And he doesn’t mean on one of them fancy Nomar Garciaparra one day contracts, neither:
“They know what my feelings are about staying around and playing here
and hanging them up with the Red Sox. It’s not like I’m planning to
retire right now, but you know what I’m saying . . . This is home to me.
I’ve been in this organization for years and I’ve been well known here. I
understand when you’ve got to go somewhere else. This is about
producing. That’s why I’ve been here all these years. That’s what I do.
That’s sweet and everything, but here’s how this thing is gonna go: Ortiz is going to make noises about wanting his $12.5 million option picked up. The team isn’t even going to consider it. When the team comes back with an offer — think $5 million or a bit more — Ortiz will balk and enter the market.
I’m sure the Red Sox are pleased that the reports of Ortiz’s death were exaggerated, but that doesn’t mean that they’re willing to take that kind of chance again. If he’s to stay in Boston it will be on a year-to-year basis for lowish money.
With his team trailing 8-3 to begin the bottom of the ninth inning of Sunday’s game against the Astros, Indians third baseman José Ramirez eventually won a 17-pitch at-bat against closer Ken Giles, ripping a double off of the wall in right field. The Indians would go on to score five runs on seven hits to tie the game against Giles and Hector Rondon. Ramirez almost won the game in his second at-bat of the ninth inning, but first basebamn Yuli Gurriel made a terrific diving catch on a line drive otherwise headed for the right field corner.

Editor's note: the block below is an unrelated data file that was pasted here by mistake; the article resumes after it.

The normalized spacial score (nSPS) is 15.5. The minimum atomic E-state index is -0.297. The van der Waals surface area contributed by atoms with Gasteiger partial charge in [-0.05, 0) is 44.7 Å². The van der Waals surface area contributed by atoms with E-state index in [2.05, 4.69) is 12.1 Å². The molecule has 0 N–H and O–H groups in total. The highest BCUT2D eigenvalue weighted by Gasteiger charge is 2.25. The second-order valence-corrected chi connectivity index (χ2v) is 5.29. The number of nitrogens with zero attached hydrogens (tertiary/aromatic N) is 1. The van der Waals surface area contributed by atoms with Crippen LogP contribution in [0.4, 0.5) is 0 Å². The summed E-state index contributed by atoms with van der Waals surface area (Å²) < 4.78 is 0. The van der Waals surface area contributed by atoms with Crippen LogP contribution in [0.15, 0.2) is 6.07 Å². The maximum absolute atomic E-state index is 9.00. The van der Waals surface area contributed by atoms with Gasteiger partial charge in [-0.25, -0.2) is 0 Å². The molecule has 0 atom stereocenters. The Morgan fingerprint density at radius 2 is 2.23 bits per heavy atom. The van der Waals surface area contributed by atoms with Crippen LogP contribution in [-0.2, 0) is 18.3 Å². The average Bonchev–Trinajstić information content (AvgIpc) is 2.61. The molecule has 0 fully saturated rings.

Giants first baseman Brandon Belt set a new modern record for the longest at-bat last month, seeing 21 pitches against the Angels’ Jaime Barria. The Astros’ Ricky Gutierrez sfaw 20 pitches from the Indians’ Bartolo Colon on June 26, 1998, which was the previous record. Kevin Bass saw 19 pitches from the Phillies’ Steve Bedrosian in 1988. There have also been five 18-pitch at-bats from Brian Downing, Bip Roberts, Alex Cora, Adam Kennedy, and Marcus Semien.
Sunday’s game wound up going 14 innings. The Astros pulled ahead 9-8 in the top of the 13th on a solo home run from Evan Gattis. However, the Indians’ Yonder Alonso responded with a solo shot of his own in the bottom of the 13th to re-knot the game at 9-9. Greg Allen then lifted a walk-off solo homer in the bottom of the 14th to give the Indians a 10-9 win.
After Sunday’s effort, Ramirez is batting .292/.389/.605 with 15 home runs, 37 RBI, 34 runs scored, and seven stolen bases. According to FanGraphs, his 3.5 Wins Above Replacement ranks third across baseball behind Mike Trout (4.4) and Mookie Betts (4.1). They’re the only players at three wins or above.